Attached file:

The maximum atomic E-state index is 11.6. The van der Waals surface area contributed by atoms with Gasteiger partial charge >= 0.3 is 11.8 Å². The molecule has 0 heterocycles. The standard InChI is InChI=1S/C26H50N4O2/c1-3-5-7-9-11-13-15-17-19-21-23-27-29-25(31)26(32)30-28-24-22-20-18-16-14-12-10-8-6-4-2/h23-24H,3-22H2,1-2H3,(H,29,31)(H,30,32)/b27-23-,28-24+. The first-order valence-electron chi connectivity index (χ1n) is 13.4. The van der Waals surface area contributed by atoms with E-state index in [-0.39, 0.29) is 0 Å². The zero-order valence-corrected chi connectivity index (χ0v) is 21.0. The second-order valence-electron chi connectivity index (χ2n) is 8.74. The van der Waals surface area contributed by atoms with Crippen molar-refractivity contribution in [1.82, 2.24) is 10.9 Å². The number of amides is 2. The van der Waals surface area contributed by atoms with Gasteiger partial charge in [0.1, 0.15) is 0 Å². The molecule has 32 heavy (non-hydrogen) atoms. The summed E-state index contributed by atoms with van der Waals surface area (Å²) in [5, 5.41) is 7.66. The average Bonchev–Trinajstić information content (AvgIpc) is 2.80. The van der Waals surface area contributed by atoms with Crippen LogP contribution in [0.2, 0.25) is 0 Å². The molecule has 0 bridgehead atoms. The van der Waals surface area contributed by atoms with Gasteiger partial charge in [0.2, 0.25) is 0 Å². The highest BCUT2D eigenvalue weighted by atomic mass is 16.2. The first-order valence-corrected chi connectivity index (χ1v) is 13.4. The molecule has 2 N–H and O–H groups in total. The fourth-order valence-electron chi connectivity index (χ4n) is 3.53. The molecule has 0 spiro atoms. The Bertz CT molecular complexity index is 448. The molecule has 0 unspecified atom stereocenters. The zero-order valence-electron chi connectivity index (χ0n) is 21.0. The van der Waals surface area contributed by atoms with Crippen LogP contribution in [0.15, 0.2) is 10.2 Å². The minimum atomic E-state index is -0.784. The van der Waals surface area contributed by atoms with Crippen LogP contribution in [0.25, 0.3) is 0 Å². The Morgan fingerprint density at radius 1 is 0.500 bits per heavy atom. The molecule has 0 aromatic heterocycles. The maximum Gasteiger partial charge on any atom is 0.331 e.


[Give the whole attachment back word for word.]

The maximum atomic E-state index is 11.6. The van der Waals surface area contributed by atoms with Gasteiger partial charge >= 0.3 is 11.8 Å². The molecule has 0 heterocycles. The standard InChI is InChI=1S/C26H50N4O2/c1-3-5-7-9-11-13-15-17-19-21-23-27-29-25(31)26(32)30-28-24-22-20-18-16-14-12-10-8-6-4-2/h23-24H,3-22H2,1-2H3,(H,29,31)(H,30,32)/b27-23-,28-24+. The first-order valence-electron chi connectivity index (χ1n) is 13.4. The van der Waals surface area contributed by atoms with E-state index in [-0.39, 0.29) is 0 Å². The zero-order valence-corrected chi connectivity index (χ0v) is 21.0. The second-order valence-electron chi connectivity index (χ2n) is 8.74. The van der Waals surface area contributed by atoms with Crippen molar-refractivity contribution in [1.82, 2.24) is 10.9 Å². The number of amides is 2. The van der Waals surface area contributed by atoms with Gasteiger partial charge in [0.1, 0.15) is 0 Å². The molecule has 32 heavy (non-hydrogen) atoms. The summed E-state index contributed by atoms with van der Waals surface area (Å²) in [5, 5.41) is 7.66. The average Bonchev–Trinajstić information content (AvgIpc) is 2.80. The van der Waals surface area contributed by atoms with Crippen LogP contribution in [0.2, 0.25) is 0 Å². The molecule has 0 bridgehead atoms. The van der Waals surface area contributed by atoms with Gasteiger partial charge in [0.2, 0.25) is 0 Å². The highest BCUT2D eigenvalue weighted by atomic mass is 16.2. The first-order valence-corrected chi connectivity index (χ1v) is 13.4. The molecule has 2 N–H and O–H groups in total. The fourth-order valence-electron chi connectivity index (χ4n) is 3.53. The molecule has 0 spiro atoms. The Bertz CT molecular complexity index is 448. The molecule has 0 unspecified atom stereocenters. The zero-order valence-electron chi connectivity index (χ0n) is 21.0. The van der Waals surface area contributed by atoms with Crippen LogP contribution in [0.15, 0.2) is 10.2 Å². The minimum atomic E-state index is -0.784. The van der Waals surface area contributed by atoms with Crippen LogP contribution in [0.25, 0.3) is 0 Å². The Morgan fingerprint density at radius 1 is 0.500 bits per heavy atom. The molecule has 0 aromatic heterocycles. The maximum Gasteiger partial charge on any atom is 0.331 e.